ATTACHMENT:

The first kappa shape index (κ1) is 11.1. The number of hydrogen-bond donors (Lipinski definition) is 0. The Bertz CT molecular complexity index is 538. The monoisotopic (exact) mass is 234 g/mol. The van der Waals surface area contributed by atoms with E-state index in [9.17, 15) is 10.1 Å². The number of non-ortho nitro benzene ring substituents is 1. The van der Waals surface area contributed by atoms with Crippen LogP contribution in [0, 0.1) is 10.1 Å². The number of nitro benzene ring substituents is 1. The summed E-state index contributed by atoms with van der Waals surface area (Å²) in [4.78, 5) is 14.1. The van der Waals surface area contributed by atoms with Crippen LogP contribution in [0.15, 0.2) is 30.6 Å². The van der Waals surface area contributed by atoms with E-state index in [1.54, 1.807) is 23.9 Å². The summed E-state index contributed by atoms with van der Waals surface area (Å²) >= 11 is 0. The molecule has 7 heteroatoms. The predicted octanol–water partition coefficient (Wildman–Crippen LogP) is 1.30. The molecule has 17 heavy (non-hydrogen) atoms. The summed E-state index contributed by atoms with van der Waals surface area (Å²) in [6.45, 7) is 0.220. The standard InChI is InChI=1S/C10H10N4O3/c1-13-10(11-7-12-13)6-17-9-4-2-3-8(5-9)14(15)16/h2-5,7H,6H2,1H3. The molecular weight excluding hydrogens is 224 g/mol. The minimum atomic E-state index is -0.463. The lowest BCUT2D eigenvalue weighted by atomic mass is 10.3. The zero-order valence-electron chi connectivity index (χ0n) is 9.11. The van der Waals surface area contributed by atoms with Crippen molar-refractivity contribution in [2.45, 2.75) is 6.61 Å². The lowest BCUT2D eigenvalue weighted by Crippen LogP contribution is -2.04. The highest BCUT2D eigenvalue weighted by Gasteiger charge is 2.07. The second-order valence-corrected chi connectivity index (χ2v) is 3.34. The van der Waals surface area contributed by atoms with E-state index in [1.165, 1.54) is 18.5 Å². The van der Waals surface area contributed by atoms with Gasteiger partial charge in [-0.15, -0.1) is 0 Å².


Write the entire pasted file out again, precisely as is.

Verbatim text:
The first kappa shape index (κ1) is 11.1. The number of hydrogen-bond donors (Lipinski definition) is 0. The Bertz CT molecular complexity index is 538. The monoisotopic (exact) mass is 234 g/mol. The van der Waals surface area contributed by atoms with E-state index in [9.17, 15) is 10.1 Å². The number of non-ortho nitro benzene ring substituents is 1. The van der Waals surface area contributed by atoms with Crippen LogP contribution in [0, 0.1) is 10.1 Å². The number of nitro benzene ring substituents is 1. The summed E-state index contributed by atoms with van der Waals surface area (Å²) in [4.78, 5) is 14.1. The van der Waals surface area contributed by atoms with Crippen LogP contribution in [0.15, 0.2) is 30.6 Å². The van der Waals surface area contributed by atoms with E-state index in [1.54, 1.807) is 23.9 Å². The summed E-state index contributed by atoms with van der Waals surface area (Å²) >= 11 is 0. The molecule has 7 heteroatoms. The predicted octanol–water partition coefficient (Wildman–Crippen LogP) is 1.30. The molecule has 17 heavy (non-hydrogen) atoms. The summed E-state index contributed by atoms with van der Waals surface area (Å²) in [6.45, 7) is 0.220. The standard InChI is InChI=1S/C10H10N4O3/c1-13-10(11-7-12-13)6-17-9-4-2-3-8(5-9)14(15)16/h2-5,7H,6H2,1H3. The molecular weight excluding hydrogens is 224 g/mol. The minimum atomic E-state index is -0.463. The lowest BCUT2D eigenvalue weighted by atomic mass is 10.3. The zero-order valence-electron chi connectivity index (χ0n) is 9.11. The van der Waals surface area contributed by atoms with Crippen molar-refractivity contribution in [2.45, 2.75) is 6.61 Å². The lowest BCUT2D eigenvalue weighted by Crippen LogP contribution is -2.04. The highest BCUT2D eigenvalue weighted by Gasteiger charge is 2.07. The second-order valence-corrected chi connectivity index (χ2v) is 3.34. The van der Waals surface area contributed by atoms with E-state index in [1.165, 1.54) is 18.5 Å². The van der Waals surface area contributed by atoms with Gasteiger partial charge in [-0.15, -0.1) is 0 Å².